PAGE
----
Check out what my guest from last month’s Onward and Upward Blog Talk Radio show, Judge Thomas Jacobs, penned. Please take your time reading it. As a parent, I found it heartbreaking…
A Message to Parents from a Teen’s Grave
by Thomas Jacobs www.askthejudge.info
“Oftentimes, out of personal tragedy comes a benefit to others. In the case of Jamey Rodemeyer the investigation into his suicide on September 18, 2011, presents a powerful message to parents, guardians and caretakers of children and teenagers.
After 14 year-old Jamey took his life at home following years of bullying, the police took custody of his cell phone and computer. They discovered that Jamey had an account on Tumblr.com, Formspring and other social networking web sites. His parents weren’t aware of these accounts and accepted Jamey’s word that everything was fine at his new school. But it wasn’t.
The police discovered mean-spirited and cruel postings to Jamey during the months before he started ninth grade. Jamey had suffered years of bullying through middle school. His parents thought starting high school would be different. Jamey told them that things were better but kept the truth to himself. Some of the comments included: “JAMIE IS STUPID, GAY, FAT ANND UGLY. HE MUST DIE!” an anonymous commenter said on Formspring. “I wouldn’t care if you died. No one would. So just do it It would make everyone WAY more happier!” said another.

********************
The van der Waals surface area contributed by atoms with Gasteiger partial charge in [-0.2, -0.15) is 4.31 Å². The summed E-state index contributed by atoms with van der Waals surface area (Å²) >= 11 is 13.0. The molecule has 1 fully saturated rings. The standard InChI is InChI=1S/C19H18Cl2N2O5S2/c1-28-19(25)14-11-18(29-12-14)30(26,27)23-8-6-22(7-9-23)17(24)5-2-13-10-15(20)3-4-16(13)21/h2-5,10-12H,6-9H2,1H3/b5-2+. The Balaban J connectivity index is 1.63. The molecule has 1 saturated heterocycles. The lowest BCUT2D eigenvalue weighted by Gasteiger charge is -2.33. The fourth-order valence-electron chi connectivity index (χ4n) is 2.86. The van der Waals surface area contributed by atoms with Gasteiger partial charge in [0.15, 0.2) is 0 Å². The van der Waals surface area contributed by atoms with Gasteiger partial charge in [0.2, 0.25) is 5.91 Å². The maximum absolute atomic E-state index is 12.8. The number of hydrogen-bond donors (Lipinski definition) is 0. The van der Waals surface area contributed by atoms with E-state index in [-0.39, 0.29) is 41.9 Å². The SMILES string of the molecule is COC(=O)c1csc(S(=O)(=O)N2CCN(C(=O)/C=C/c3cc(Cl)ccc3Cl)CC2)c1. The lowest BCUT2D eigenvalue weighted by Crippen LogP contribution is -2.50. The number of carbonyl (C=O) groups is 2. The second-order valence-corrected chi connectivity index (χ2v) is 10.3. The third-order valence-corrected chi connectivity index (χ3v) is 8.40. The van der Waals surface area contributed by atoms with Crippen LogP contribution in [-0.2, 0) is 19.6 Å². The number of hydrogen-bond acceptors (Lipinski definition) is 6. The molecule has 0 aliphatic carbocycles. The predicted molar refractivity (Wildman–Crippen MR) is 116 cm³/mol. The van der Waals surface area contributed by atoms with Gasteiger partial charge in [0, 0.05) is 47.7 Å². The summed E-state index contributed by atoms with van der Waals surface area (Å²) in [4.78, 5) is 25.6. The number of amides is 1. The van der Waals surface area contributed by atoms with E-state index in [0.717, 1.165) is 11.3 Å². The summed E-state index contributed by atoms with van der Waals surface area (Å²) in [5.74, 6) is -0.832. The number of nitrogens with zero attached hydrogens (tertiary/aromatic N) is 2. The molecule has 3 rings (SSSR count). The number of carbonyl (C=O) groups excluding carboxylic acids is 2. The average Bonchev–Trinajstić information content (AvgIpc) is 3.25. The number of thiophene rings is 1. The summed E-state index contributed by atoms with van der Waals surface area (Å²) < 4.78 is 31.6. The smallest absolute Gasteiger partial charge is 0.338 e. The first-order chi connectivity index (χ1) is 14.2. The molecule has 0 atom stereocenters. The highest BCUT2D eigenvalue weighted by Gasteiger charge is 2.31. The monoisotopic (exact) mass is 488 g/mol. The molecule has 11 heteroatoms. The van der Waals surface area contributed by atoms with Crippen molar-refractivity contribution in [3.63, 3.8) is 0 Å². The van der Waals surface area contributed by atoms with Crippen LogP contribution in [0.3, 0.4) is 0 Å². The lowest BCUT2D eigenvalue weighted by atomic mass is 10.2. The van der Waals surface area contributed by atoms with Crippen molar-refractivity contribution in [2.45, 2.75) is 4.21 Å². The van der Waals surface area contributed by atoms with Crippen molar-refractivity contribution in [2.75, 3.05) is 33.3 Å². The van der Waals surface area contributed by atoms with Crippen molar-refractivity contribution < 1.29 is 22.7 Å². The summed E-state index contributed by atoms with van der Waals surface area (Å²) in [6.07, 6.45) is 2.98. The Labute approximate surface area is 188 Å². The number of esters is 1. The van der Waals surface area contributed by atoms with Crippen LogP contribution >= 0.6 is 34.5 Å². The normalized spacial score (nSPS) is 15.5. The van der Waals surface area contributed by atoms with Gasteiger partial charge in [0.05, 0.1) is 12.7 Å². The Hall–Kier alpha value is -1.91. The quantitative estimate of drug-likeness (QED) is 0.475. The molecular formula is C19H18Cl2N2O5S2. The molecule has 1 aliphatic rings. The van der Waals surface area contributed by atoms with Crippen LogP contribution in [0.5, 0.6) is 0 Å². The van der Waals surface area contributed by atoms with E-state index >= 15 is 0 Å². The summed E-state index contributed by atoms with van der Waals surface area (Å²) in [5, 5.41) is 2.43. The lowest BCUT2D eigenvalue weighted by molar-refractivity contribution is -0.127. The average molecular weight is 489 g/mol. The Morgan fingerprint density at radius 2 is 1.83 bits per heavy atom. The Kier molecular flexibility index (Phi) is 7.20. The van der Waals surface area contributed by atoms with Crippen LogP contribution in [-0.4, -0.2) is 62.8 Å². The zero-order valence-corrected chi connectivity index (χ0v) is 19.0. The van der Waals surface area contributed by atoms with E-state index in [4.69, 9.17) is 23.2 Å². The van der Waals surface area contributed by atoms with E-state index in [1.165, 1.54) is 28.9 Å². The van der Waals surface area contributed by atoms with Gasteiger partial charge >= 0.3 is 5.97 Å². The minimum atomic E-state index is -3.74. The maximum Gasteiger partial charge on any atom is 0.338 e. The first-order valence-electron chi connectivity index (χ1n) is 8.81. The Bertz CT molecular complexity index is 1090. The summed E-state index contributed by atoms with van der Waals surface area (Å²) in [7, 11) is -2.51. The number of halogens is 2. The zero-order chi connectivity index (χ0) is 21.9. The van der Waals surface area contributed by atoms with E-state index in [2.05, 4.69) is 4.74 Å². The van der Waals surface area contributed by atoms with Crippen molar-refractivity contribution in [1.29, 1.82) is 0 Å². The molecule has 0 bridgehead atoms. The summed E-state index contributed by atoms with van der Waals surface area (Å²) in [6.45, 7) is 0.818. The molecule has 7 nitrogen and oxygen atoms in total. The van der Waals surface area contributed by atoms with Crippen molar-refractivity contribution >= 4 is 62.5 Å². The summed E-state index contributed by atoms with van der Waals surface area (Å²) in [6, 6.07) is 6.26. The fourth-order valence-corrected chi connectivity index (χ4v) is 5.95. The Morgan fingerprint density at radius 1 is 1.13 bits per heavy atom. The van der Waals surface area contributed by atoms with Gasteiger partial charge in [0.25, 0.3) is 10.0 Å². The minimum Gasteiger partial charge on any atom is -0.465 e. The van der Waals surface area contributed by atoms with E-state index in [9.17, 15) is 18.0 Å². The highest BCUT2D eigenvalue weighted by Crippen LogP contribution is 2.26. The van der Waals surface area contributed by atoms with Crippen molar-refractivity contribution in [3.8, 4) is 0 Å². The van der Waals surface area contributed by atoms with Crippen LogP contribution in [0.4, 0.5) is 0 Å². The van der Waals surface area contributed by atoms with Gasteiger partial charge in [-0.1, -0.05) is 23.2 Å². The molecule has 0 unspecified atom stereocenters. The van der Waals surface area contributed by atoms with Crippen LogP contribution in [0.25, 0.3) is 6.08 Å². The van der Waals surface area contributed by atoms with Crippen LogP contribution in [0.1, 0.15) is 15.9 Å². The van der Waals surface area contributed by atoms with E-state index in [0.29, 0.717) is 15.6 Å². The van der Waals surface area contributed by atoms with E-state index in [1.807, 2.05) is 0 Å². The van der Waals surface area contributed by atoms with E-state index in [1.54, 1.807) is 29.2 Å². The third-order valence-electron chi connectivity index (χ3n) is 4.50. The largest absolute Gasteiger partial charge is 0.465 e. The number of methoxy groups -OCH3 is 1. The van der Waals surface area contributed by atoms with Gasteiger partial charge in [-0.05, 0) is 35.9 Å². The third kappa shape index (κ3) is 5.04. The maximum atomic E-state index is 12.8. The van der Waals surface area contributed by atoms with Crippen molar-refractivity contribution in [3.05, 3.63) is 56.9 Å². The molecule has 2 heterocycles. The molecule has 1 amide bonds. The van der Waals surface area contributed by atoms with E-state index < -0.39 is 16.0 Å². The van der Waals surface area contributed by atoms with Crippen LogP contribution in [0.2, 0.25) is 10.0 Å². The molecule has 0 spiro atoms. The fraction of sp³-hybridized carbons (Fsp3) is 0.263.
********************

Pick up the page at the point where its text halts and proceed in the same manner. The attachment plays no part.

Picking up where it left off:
Parents, make sure you keep the conversation going with your kids. In order to properly monitor your son or daughter’s online life, you need to understand the technology and keep up with new web sites. Once you build trust with your teenager, sharing their passwords with you will be expected and come easily.
These messages to Jamey were undoubtedly a shock to his parents. But they are a message to all those responsible for our youth to know their friends including their online acquaintances. It could save a life. Our hearts go out to Jamey’s family and friends. His bullies also need understanding as they may have been bullying victims as well and have to live with Jamey’s passing for the rest of their lives. They won’t be prosecuted as insufficient evidence exists to file formal charges. Their consequence for participating in this loss is essentially a life sentence.”